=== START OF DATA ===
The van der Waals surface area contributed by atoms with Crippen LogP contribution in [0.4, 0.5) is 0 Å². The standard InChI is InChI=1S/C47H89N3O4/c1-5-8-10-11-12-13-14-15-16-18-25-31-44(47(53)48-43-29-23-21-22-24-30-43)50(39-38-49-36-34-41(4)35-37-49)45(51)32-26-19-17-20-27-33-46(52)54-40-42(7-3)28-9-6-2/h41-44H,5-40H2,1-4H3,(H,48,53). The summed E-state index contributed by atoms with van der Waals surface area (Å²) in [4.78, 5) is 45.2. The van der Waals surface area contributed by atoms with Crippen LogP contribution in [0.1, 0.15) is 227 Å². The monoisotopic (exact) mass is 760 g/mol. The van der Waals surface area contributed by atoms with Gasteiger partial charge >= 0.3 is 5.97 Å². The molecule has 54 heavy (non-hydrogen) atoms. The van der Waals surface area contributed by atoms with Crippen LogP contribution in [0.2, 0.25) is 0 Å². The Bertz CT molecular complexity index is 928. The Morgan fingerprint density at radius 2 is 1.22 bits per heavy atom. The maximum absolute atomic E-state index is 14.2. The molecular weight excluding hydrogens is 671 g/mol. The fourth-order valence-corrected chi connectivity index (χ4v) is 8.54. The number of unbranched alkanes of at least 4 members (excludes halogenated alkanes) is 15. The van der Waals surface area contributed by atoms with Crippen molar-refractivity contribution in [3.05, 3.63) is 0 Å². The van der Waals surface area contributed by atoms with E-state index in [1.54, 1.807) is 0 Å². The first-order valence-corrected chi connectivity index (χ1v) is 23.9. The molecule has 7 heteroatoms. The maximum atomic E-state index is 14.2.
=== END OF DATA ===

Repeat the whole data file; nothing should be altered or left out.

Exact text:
The van der Waals surface area contributed by atoms with Crippen LogP contribution in [0.4, 0.5) is 0 Å². The standard InChI is InChI=1S/C47H89N3O4/c1-5-8-10-11-12-13-14-15-16-18-25-31-44(47(53)48-43-29-23-21-22-24-30-43)50(39-38-49-36-34-41(4)35-37-49)45(51)32-26-19-17-20-27-33-46(52)54-40-42(7-3)28-9-6-2/h41-44H,5-40H2,1-4H3,(H,48,53). The summed E-state index contributed by atoms with van der Waals surface area (Å²) in [4.78, 5) is 45.2. The van der Waals surface area contributed by atoms with Crippen LogP contribution in [0.1, 0.15) is 227 Å². The monoisotopic (exact) mass is 760 g/mol. The van der Waals surface area contributed by atoms with Gasteiger partial charge >= 0.3 is 5.97 Å². The molecule has 54 heavy (non-hydrogen) atoms. The van der Waals surface area contributed by atoms with Crippen LogP contribution in [0.2, 0.25) is 0 Å². The Bertz CT molecular complexity index is 928. The Morgan fingerprint density at radius 2 is 1.22 bits per heavy atom. The maximum absolute atomic E-state index is 14.2. The molecular weight excluding hydrogens is 671 g/mol. The fourth-order valence-corrected chi connectivity index (χ4v) is 8.54. The number of unbranched alkanes of at least 4 members (excludes halogenated alkanes) is 15. The van der Waals surface area contributed by atoms with Crippen molar-refractivity contribution in [3.05, 3.63) is 0 Å². The van der Waals surface area contributed by atoms with E-state index in [1.54, 1.807) is 0 Å². The first-order valence-corrected chi connectivity index (χ1v) is 23.9. The molecule has 7 heteroatoms. The maximum atomic E-state index is 14.2.